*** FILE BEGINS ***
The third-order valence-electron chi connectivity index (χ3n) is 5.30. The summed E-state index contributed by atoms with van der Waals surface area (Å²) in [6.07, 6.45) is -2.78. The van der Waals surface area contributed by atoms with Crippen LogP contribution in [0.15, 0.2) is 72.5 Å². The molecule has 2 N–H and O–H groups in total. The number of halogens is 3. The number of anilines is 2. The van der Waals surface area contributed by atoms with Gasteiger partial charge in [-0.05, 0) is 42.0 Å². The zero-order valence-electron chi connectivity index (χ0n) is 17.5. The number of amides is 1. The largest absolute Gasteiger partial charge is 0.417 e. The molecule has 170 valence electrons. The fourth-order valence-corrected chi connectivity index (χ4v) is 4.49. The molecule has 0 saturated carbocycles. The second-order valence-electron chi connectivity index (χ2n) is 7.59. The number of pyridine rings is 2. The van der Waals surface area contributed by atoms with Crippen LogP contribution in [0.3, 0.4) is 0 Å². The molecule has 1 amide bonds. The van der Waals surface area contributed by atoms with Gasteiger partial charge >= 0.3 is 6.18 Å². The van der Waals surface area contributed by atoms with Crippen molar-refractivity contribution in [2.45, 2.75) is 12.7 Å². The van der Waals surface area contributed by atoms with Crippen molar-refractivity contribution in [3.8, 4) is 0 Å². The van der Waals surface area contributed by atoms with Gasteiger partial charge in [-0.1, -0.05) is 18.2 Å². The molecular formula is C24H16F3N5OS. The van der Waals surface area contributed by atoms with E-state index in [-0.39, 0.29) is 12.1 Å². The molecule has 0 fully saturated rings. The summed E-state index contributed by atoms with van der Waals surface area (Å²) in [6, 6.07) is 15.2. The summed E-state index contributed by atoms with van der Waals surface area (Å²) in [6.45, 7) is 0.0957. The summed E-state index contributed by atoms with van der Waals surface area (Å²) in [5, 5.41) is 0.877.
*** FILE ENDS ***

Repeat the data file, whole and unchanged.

The third-order valence-electron chi connectivity index (χ3n) is 5.30. The summed E-state index contributed by atoms with van der Waals surface area (Å²) in [6.07, 6.45) is -2.78. The van der Waals surface area contributed by atoms with Crippen LogP contribution in [0.15, 0.2) is 72.5 Å². The molecule has 2 N–H and O–H groups in total. The number of halogens is 3. The number of anilines is 2. The van der Waals surface area contributed by atoms with Gasteiger partial charge in [-0.05, 0) is 42.0 Å². The zero-order valence-electron chi connectivity index (χ0n) is 17.5. The number of amides is 1. The largest absolute Gasteiger partial charge is 0.417 e. The molecule has 170 valence electrons. The fourth-order valence-corrected chi connectivity index (χ4v) is 4.49. The molecule has 0 saturated carbocycles. The second-order valence-electron chi connectivity index (χ2n) is 7.59. The number of pyridine rings is 2. The van der Waals surface area contributed by atoms with Crippen LogP contribution in [0.3, 0.4) is 0 Å². The molecule has 1 amide bonds. The van der Waals surface area contributed by atoms with Gasteiger partial charge >= 0.3 is 6.18 Å². The van der Waals surface area contributed by atoms with Crippen molar-refractivity contribution in [2.45, 2.75) is 12.7 Å². The van der Waals surface area contributed by atoms with Crippen molar-refractivity contribution in [3.8, 4) is 0 Å². The van der Waals surface area contributed by atoms with Gasteiger partial charge in [-0.1, -0.05) is 18.2 Å². The molecular formula is C24H16F3N5OS. The van der Waals surface area contributed by atoms with E-state index in [-0.39, 0.29) is 12.1 Å². The molecule has 0 fully saturated rings. The summed E-state index contributed by atoms with van der Waals surface area (Å²) in [6, 6.07) is 15.2. The summed E-state index contributed by atoms with van der Waals surface area (Å²) in [6.45, 7) is 0.0957. The summed E-state index contributed by atoms with van der Waals surface area (Å²) in [5, 5.41) is 0.877.